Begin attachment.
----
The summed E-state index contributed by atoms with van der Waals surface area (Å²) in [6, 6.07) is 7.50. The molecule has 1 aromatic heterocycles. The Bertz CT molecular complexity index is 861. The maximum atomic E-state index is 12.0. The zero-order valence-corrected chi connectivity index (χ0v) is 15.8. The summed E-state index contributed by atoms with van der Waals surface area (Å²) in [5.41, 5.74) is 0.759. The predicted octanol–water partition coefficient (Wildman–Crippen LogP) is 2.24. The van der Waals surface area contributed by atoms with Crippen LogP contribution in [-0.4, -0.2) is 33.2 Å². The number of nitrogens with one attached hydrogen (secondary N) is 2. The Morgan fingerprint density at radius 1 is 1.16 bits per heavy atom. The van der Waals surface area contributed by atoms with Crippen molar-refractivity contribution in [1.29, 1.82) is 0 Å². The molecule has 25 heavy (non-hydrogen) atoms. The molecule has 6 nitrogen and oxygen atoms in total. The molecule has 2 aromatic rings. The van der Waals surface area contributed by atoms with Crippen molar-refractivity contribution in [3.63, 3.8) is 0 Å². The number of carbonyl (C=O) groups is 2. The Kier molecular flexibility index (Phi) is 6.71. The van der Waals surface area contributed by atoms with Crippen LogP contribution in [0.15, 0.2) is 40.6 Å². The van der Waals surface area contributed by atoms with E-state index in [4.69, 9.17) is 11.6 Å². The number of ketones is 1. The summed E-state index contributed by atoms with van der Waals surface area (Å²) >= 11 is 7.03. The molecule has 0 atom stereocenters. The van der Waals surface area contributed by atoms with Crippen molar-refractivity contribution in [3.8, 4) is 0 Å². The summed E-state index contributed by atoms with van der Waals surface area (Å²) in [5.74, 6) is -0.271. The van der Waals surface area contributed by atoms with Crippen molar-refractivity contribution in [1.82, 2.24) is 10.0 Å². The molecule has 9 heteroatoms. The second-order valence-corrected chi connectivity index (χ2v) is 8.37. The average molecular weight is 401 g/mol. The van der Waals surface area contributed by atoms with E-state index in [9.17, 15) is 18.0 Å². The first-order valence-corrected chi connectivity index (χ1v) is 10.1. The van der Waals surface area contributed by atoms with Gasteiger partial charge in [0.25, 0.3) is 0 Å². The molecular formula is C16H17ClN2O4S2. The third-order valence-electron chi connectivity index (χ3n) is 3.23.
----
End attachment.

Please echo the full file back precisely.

The summed E-state index contributed by atoms with van der Waals surface area (Å²) in [6, 6.07) is 7.50. The molecule has 1 aromatic heterocycles. The Bertz CT molecular complexity index is 861. The maximum atomic E-state index is 12.0. The zero-order valence-corrected chi connectivity index (χ0v) is 15.8. The summed E-state index contributed by atoms with van der Waals surface area (Å²) in [5.41, 5.74) is 0.759. The predicted octanol–water partition coefficient (Wildman–Crippen LogP) is 2.24. The van der Waals surface area contributed by atoms with Crippen LogP contribution in [-0.4, -0.2) is 33.2 Å². The number of nitrogens with one attached hydrogen (secondary N) is 2. The Morgan fingerprint density at radius 1 is 1.16 bits per heavy atom. The van der Waals surface area contributed by atoms with Crippen molar-refractivity contribution in [1.29, 1.82) is 0 Å². The molecule has 25 heavy (non-hydrogen) atoms. The molecule has 6 nitrogen and oxygen atoms in total. The molecule has 2 aromatic rings. The van der Waals surface area contributed by atoms with Crippen molar-refractivity contribution in [3.63, 3.8) is 0 Å². The number of carbonyl (C=O) groups is 2. The Kier molecular flexibility index (Phi) is 6.71. The van der Waals surface area contributed by atoms with Crippen LogP contribution in [0.15, 0.2) is 40.6 Å². The van der Waals surface area contributed by atoms with E-state index in [4.69, 9.17) is 11.6 Å². The number of ketones is 1. The summed E-state index contributed by atoms with van der Waals surface area (Å²) >= 11 is 7.03. The molecule has 0 atom stereocenters. The van der Waals surface area contributed by atoms with Crippen molar-refractivity contribution in [3.8, 4) is 0 Å². The summed E-state index contributed by atoms with van der Waals surface area (Å²) in [5.74, 6) is -0.271. The van der Waals surface area contributed by atoms with Crippen molar-refractivity contribution in [1.82, 2.24) is 10.0 Å². The molecule has 9 heteroatoms. The second-order valence-corrected chi connectivity index (χ2v) is 8.37. The average molecular weight is 401 g/mol. The van der Waals surface area contributed by atoms with E-state index in [9.17, 15) is 18.0 Å². The first-order valence-corrected chi connectivity index (χ1v) is 10.1. The van der Waals surface area contributed by atoms with Gasteiger partial charge in [0.25, 0.3) is 0 Å². The molecular formula is C16H17ClN2O4S2. The third-order valence-electron chi connectivity index (χ3n) is 3.23.